I'd be pleased if I could just find a pen to write out tomorrow's to-do list, but I keep finding scissors instead.

Somewhere, my mother is laughing.

Current music: Cassandra Wilson, New Moon Daughter

Yes, this is my all-time favorite entry title for this site. Knew that much before I even finished the entry.

Hmm. doesn't seem to be taken. Interesting. Very interesting.


Maybe it's a Libra thing as we share both the pen fetish and the sissor fetish. We should spend more time pen shopping. Next time Stephen's parents are here, ask to borrow one of their fountain pens for 2 seconds. It will cure you of your pen lust because you will have found the object of your desire. Unfortunately, my sissors always put up a fight and die an untimely death due to my left-handed use of them all. Long live the one pair of large, red handled, left-handed pair that a client gave to me as a gift about 3 years ago! The have a place of honor in the arm of the futon where I always sit. Now, if i could only learn to use them without pushing with my thumb and pulling with my index finger...

Note to self - never let Amy borrow a pen without making sure she gives it back..... I found more toy mice when I moved than anything else. The girls bat those silly things all over the darn place...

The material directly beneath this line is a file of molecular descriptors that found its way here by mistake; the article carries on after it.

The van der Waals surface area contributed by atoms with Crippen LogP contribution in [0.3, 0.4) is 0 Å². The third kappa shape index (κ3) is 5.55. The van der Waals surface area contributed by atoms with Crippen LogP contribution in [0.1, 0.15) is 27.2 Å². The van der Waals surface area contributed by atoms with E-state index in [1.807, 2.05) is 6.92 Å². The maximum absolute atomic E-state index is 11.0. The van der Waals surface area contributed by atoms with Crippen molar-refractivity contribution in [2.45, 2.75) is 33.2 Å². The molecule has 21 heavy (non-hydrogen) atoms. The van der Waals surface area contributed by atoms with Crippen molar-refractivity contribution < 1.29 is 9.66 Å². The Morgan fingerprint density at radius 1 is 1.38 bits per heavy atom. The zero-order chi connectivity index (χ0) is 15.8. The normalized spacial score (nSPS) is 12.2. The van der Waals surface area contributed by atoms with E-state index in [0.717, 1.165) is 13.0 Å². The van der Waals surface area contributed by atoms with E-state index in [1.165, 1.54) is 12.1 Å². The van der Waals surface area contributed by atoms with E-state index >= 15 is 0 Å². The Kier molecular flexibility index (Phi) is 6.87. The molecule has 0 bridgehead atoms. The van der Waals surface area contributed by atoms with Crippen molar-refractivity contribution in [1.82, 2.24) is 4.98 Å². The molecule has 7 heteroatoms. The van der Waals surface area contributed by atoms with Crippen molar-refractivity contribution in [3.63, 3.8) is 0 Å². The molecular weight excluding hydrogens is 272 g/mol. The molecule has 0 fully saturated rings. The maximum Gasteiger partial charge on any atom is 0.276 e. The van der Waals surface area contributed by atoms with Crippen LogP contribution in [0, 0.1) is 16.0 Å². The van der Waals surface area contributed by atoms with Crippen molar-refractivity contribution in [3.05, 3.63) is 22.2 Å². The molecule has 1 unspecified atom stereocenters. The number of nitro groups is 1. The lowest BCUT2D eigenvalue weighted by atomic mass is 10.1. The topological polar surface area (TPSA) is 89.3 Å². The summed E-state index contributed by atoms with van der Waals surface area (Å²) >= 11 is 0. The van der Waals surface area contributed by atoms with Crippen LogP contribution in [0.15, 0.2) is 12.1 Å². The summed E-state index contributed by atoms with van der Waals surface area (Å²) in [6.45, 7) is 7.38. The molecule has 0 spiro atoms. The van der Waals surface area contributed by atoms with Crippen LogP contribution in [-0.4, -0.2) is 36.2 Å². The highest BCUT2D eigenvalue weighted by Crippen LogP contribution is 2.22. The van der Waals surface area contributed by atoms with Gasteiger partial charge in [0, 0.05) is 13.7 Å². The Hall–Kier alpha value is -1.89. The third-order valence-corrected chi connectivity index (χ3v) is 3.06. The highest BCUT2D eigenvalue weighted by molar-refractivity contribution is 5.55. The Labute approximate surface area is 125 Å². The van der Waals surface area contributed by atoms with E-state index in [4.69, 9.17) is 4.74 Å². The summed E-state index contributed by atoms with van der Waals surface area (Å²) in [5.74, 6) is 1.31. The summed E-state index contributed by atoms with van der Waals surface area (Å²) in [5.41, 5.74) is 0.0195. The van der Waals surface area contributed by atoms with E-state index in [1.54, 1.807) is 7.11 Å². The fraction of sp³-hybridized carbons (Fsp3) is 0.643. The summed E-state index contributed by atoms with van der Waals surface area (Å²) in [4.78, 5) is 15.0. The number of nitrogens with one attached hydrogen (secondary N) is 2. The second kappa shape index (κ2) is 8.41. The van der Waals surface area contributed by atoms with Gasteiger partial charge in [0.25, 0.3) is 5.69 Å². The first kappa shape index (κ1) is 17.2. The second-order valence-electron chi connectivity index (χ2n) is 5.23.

I don't think you'd like the pens that I like, Amy, so we're safe. If you take my Cross pen, though, it's on like Donkey Kong. You'll be on your back looking up at sky so fast ... ;)

Hi! You're really funny, i love reading your blogs! Keep it up. Ill definetely be back.

I used to be horrrible about keeping track of pens and pencils. I mean I couldn't hang on to one for more than a week or two. This was particularly bad becasue I've always had pen lust (and office gear lust really), so I was the kid who, rather than spend money on candy and baseball cards, would spend money on notebooks and pens... I reached the penultimate (as it were) in my pen lust, in the sophmore year of high school when I watched my chemistry teacher grade my homework with what has to be the coolest pen ever. It was a Namiki Vanishing Point (branded Pilot Vanishing Point in this country I belive). The basic idea here is that it's a founten pen without a cap. Yes that's right, a retractable nib on a pen that functions like a ball point pen, but has this super cute 14k gold nib that writes smoother than anything else in the world. It also costs $90 dollars. (Though you can get some for more if you want some of the extra special finishes). I got one at the end of that year, and another about nine months later. That cured me. I think the key to not looseing pens is to have a pen-routine. For instance, I have a nifty little cross leather pen wallet that I keep the pens in, and I've just gotten really good at *knowing* where it is. Anway, thats probably more than you wanted to know.... Cheers,